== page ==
## Why this country needs a viable third party

Posted in Uncategorized on June 29, 2008 by quantummoxie

My sister got married yesterday (and, as a Maine Notary Public, I was the officiant!) and I was chatting with a few of my relatives when the inevitable political discussion arose.  Luckily we’re a big (huge) happy family regardless of politics.  But anyway, in this one particular discussion there was one Ron Paul supporter (me), one Ralph Nader supporter, one Obama supporter, and one McCain supporter (soon to marry the Obama supporter).  But as the conversation was winding down the McCain supporter said that she was socially liberal but fiscally conservative.  Suddenly, the other three of us all jumped in and agreed that we were the same and virtually none of us (except me, perhaps) was entirely happy with our choice of who to support.  The Nader supporter even admitted that being in the aerospace industry he relies on defense contracts for his livelihood which, while not always purely fiscally conservative, was generally reliant on Republican administrations (the McCain supporter is ex-NSA and her grandfather was CIA which explains a lot).

So, in short, you had four people supporting four very different candidates (who essentially represent the four non-centrist portions of the diamond on the World’s Shortest/Smallest Political Quiz) all basically saying they supported the same thing: social liberalism and fiscal conservativism – that is essentially a moderated version of libertarianism.  Unfortunately the Libertarian Party is probably viewed as a little too libertarian for most of these peoples’ tastes and hence, while they seem to philosophically agree, they splinter based on the options left to them.  If the aforementioned political party does not recognize this enormous opportunity to reach out and grab a few of these folks (and I’m not sure Bob Barr is the way to do it since I personally view his hypocritical Clinton-bashing from the ’90’s as big government intrusion) then I think we need a third party.  Unfortunately I don’t see it coming about.  But if there ever was a time for a third party this is it.

On a related note, it turns out I really am a moderate Libertarian as I claim.  I scored a 38 on this particular quiz.  Answer honestly, please, if you take it.  If you score a 160 the aliens are spying on you through your dental fillings.

## Truly dangerous thinking

Posted in Uncategorized on June 25, 2008 by quantummoxie

Not long ago, over at Incoherently Scattered Ponderings, my views on standardized testing were referred to as ‘dangerous.’ The context, however, was a (somewhat) friendly intellectual exchange and while there were strong views on both sides, everyone (at least in my opinion) was motivated by rational thought.  The same may not be said about a disturbing trend in science that is witnessing the encroachment of religion in an insidious way.

I was recently invited to attend a conference sponsored by an organization known as the Institute for Advanced Physics, not to be confused with several institutes of a similar-sounding name.  The director (and, from what I can tell, founder) of the institute has excellent credentials and I don’t wish to take away from his legitimate achievements.  Nor do I wish to slight anyone’s spiritual beliefs.  Nonetheless, I take issue with an organization whose mission statement expressly declares its desire to reintroduce philosophical, moral, and spiritual components to science.  While I firmly support dialogue between religion and science,  such dialogue should be of a more scholarly type, much like the recent initiative undertaken by my PhD alma mater, St. Andrews (a university with a long and bloody religious history, I might add).  In addition, I wish to emphatically state that the modern Roman Catholic Church, at least when it comes to physics, has been generally supportive (in fact one of the first to suggest the Big Bang theory was Georges Lemaître, a Belgian Jesuit priest).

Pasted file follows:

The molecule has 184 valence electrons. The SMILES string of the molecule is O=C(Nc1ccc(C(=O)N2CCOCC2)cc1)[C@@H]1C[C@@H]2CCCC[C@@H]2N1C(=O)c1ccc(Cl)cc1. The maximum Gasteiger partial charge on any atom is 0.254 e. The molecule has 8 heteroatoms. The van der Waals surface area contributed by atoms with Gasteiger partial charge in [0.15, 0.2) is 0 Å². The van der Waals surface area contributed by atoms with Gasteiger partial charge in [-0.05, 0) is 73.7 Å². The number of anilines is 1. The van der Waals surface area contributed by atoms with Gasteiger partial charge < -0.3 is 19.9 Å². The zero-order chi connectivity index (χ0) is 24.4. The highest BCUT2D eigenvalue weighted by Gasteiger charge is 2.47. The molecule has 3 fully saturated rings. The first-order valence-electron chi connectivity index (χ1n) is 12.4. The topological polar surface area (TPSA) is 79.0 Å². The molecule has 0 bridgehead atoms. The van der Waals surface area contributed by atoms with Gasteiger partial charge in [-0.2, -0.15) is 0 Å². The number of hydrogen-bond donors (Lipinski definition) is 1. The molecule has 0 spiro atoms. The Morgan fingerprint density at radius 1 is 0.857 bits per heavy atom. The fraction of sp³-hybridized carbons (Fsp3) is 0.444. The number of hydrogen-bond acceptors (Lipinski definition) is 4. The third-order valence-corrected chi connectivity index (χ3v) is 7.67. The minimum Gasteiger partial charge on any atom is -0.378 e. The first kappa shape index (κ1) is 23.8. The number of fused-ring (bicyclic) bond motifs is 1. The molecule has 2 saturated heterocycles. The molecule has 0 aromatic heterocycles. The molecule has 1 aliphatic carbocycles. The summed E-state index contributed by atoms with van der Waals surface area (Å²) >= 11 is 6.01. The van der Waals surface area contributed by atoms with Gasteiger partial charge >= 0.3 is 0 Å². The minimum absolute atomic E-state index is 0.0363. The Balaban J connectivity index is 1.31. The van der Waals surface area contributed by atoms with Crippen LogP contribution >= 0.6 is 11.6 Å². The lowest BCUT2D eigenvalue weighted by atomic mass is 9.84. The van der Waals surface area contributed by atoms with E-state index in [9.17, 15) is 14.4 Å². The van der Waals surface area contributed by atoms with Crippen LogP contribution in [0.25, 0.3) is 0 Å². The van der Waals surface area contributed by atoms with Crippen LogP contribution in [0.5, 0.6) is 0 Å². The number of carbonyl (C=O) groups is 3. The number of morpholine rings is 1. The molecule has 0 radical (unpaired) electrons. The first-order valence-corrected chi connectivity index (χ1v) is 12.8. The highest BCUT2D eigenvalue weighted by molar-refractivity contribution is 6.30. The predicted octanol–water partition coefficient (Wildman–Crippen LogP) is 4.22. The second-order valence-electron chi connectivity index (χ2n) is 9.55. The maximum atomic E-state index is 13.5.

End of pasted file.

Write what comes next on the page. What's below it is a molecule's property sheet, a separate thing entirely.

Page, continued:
My opposition to the IAP does not solely lie with their mission statement, however.  Primarily, it is centered around three particular points.

1. On the front page of their website, they specifically claim that “[l]eading scientists hold, for example, using facts of quantum mechanics, that the world is not there when you’re not looking at it.”  While I can’t say for certain, I do not know of any leading quantum physicist who truly believes that, at least in the way it is implied.  This extremely misleading statement is, of course, a veiled reference to the measurement problem.  Note that in writing this post I have just discovered that IAP director Anthony Rizzi wrote a paper on Bell’s Theorem five years ago that I have not yet had an opportunity to read.  The quality of the paper, however, does not change the fact that the statement on the IAP’s website is misleading at best.

2. They are promoting the use of a new textbook they have written that purports to reintroduce Aristotelean reasoning – a reliance on one’s senses – as a pedagogical tool.  I spend considerable time in my introductory courses showing expressly why Aristotelean thinking has inherent problems (see the Aristotelean thinking test in Six Ideas That Shaped Physics, Unit C: Conservation Laws Constrain Interactions, chapter one, by Thomas A. Moore who, in fact, is an ardent Christian but who realizes that fact shouldn’t affect how he performs his work as a scientist).